Object Oriented Technology java language

Object Oriented Technology java language.

Object Oriented Technology / java language Scenario: The Ministry of Endowments and Religious Affairs (MARA) is the governmental body in the Sultanate of Oman responsible for overseeing all matters related to endowments and religious affairs. The MARA is responsible for the pilgrimage beyond Oman. Every year millions of Muslims around the world visit Saudi Arabia for Umra & Hajj. The process of applying for Hajj starts with the submission of the application for Hajj to the Hajj Directorate a division of MARA. The Ministry of Endowments and Religious Affairs (MARA) is the governmental body in the Sultanate of Oman responsible for overseeing all matters related to endowments and religious affairs. The MARA is responsible for the pilgrimage beyond Oman. Every year millions of Muslims around the world visit Saudi Arabia for Umra & Hajj. The process of applying for Hajj starts with the submission of the application for Hajj to the Hajj Directorate a division of MARA. Initial documents are submitted to the directorate for registration. Documents are checked and verified by the Registration officer. A unique registration number is issued to each applicant by the registration officer. After the completion of registration process, each applicant is asked to submit the detailed documentation which includes passport, medical certificate, vaccination certificate, receipts of payments. Registration officer submits all the detailed documentation along with the registration form to the Hajj directorate manager for approval. The Hajj directorate manager approves the application and assigns the group to each applicant. The approved applications are passed to training officers for further actions. Account Officers at the Directorate are responsible for handling financial details of the travel of each applicant. The Hajj Directorate also organizes the free training session for the applicants before embarking on Hajj. The training officer prepares the schedule for the training session, traveling schedule and informs each applicant. The directorate prepares different types of reports about the Hajj each year and sends it requirement: Task 1: Identify behavior of the classes by adding different method in the class. Every class must have at least two functional methods in addition to the constructors. (35 Marks) Task 2: Implement custom exceptions handling in the solution created for different situations. Create at least two different exceptions in the solutions. Choose situations of your own. (20 Marks) Note: You coding must include a main class where object of each class are created. Coding must be properly commented for better understanding. (Comments must clearly be specified for the coding written for specific tasks.)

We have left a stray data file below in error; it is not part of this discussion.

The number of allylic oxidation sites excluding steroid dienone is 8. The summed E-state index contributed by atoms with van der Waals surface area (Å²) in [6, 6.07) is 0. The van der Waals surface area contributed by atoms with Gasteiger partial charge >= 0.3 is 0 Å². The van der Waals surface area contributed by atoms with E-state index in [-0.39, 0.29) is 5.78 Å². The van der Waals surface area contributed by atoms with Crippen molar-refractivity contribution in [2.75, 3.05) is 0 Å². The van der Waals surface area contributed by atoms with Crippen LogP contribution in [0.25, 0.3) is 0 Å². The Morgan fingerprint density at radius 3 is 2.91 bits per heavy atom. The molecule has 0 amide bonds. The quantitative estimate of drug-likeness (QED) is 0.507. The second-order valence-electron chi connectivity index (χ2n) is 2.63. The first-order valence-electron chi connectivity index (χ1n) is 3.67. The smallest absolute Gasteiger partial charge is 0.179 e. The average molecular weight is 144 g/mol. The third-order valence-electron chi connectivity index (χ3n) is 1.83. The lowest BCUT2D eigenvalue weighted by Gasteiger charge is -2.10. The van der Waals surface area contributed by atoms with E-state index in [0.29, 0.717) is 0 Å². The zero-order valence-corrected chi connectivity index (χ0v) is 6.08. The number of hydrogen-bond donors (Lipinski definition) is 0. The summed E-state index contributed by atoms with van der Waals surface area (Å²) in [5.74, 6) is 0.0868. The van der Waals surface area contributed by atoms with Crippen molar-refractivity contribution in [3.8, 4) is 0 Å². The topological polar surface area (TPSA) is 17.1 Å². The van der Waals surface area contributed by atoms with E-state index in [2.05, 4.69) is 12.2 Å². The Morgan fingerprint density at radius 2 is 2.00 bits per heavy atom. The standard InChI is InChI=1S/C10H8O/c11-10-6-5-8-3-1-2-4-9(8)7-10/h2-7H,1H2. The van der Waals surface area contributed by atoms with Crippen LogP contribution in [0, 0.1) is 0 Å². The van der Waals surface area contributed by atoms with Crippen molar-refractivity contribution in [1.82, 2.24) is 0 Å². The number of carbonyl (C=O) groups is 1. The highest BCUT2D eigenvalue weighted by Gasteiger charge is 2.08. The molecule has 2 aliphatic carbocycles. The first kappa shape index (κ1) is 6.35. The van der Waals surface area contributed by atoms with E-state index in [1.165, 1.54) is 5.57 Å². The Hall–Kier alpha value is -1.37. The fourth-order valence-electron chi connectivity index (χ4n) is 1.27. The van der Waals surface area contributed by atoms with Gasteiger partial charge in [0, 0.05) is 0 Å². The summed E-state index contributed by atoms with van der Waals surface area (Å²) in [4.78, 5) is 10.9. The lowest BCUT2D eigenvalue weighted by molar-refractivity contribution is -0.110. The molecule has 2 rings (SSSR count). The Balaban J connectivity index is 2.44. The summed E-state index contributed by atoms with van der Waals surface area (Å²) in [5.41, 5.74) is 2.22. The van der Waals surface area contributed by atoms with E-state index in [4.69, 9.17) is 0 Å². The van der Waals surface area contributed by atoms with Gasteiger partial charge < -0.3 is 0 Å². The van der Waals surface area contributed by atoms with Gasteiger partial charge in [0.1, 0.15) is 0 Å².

Object Oriented Technology java language

Adaptive Value Of Homosexual Behavior Sociology Essay